A Northern Nevada woman died last year from a bacterial infection resistant to all 26 antibiotics available in the U.S., highlighting the growing public health threat posed by so-called “superbugs.”
The woman, an unidentified Washoe County resident in her 70s who had traveled to India, developed septic shock and died in early September. The cause of her death was first publicly reported Thursday in an article in the federal Centers for Disease Control and Prevention publication “Morbidity and Mortality Weekly Report.”
Washoe County Health District spokesman Phil Ulibarri said the superbug case wasn’t publicized when it occurred because it was determined there was no threat to public safety.
“It was an isolated case, and there was no threat to the general population,” he said.
The woman was admitted to an unidentified acute care hospital in the county on Aug. 18 and initially diagnosed with systemic inflammatory response syndrome — a medical complication due to infection. But testing showed she was suffering from carbapenem-resistant Enterobacteriaceae (CRE), a normally benign bacterium that lives in the human intestines but can cause a range of illnesses when it gets into other areas of the body.
The article authors, medical professionals from Washoe County, the University of Nevada, Reno, the Nevada State Public Health Laboratory and the CDC, indicated they believe she contracted the infection during a series of hospital treatments for a broken femur in India. They isolated her after the diagnosis and subsequent tests of patients and the hospital have found no further CRE, the article said.
State health authorities say superbug cases remain rare but were not immediately able to provide statistics for Washoe County, Southern Nevada or the state as a whole late Thursday.
Superbugs — bacteria that can’t be killed by multiple antibiotics — are worrisome not only because of their resistance to common treatments but because they can transfer circular pieces of DNA called plasmids that contain resistance genes to other bacteria, said Karen Duus, a Touro University associate professor of basic sciences who specializes in immunology and microbiology. The other bacteria can then spread that resistance as well.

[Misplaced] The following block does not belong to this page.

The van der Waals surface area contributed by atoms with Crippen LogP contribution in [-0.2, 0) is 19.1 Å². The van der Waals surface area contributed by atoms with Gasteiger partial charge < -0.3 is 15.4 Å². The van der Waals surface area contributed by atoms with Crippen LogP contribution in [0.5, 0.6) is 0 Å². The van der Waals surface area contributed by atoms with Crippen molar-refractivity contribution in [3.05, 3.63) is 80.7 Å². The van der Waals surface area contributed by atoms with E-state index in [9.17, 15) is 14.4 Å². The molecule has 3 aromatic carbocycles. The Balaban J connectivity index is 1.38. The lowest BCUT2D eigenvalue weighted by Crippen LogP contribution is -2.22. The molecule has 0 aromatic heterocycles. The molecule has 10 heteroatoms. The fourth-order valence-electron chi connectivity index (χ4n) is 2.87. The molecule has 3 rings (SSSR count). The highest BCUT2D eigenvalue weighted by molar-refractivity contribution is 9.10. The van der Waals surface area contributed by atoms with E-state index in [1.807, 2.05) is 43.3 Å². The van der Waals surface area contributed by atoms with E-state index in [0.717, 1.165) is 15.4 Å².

“If you’re a person who is older, who is immune suppressed … then you can have an issue if the bug gets away from your immune system” because there’s no treatment available, Duus said.
Dr. James Wilson, director of the Nevada State Infectious Disease Forecast Station at the University of Nevada, Reno, said the staff of the facility — which he also declined to identify — did their part in preventing the Washoe case from spreading by quickly detecting the disease, taking a good patient history and isolating the patient.
“They did a superlative job,” he said. “They did what needed to be done.”
But he warned that antibiotic resistance is becoming an increasing threat in the U.S.
Wilson, part of a team investigating antibiotic resistance in Nevada, said the problem is twofold: Patients request antibiotics for health issues that don’t require them and physicians accede to keep patients happy, sometimes even prescribing antibiotics that are not the best suited for the individual case.
“We’ve got to back off,” he said. “We’ve got to behave ourselves and we have to stop giving out antibiotics like this.
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